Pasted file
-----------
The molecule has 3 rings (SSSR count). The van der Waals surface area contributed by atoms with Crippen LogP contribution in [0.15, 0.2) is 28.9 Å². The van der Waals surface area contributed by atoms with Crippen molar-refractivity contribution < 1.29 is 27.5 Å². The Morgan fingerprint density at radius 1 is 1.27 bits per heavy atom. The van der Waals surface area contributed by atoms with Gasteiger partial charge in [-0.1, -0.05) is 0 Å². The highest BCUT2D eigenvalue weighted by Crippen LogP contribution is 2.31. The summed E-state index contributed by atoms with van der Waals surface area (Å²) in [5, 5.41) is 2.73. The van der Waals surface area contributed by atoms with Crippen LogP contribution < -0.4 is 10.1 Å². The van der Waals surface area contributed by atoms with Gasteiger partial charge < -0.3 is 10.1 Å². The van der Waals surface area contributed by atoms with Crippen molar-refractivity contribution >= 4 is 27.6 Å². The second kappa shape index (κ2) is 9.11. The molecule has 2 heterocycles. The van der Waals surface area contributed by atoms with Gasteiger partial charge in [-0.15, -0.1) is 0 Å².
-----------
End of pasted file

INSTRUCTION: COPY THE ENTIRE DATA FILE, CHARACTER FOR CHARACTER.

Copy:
The molecule has 3 rings (SSSR count). The van der Waals surface area contributed by atoms with Crippen LogP contribution in [0.15, 0.2) is 28.9 Å². The van der Waals surface area contributed by atoms with Crippen molar-refractivity contribution < 1.29 is 27.5 Å². The Morgan fingerprint density at radius 1 is 1.27 bits per heavy atom. The van der Waals surface area contributed by atoms with Gasteiger partial charge in [-0.1, -0.05) is 0 Å². The highest BCUT2D eigenvalue weighted by Crippen LogP contribution is 2.31. The summed E-state index contributed by atoms with van der Waals surface area (Å²) in [5, 5.41) is 2.73. The van der Waals surface area contributed by atoms with Crippen LogP contribution < -0.4 is 10.1 Å². The van der Waals surface area contributed by atoms with Gasteiger partial charge < -0.3 is 10.1 Å². The van der Waals surface area contributed by atoms with Crippen molar-refractivity contribution >= 4 is 27.6 Å². The second kappa shape index (κ2) is 9.11. The molecule has 2 heterocycles. The van der Waals surface area contributed by atoms with Gasteiger partial charge in [-0.15, -0.1) is 0 Å².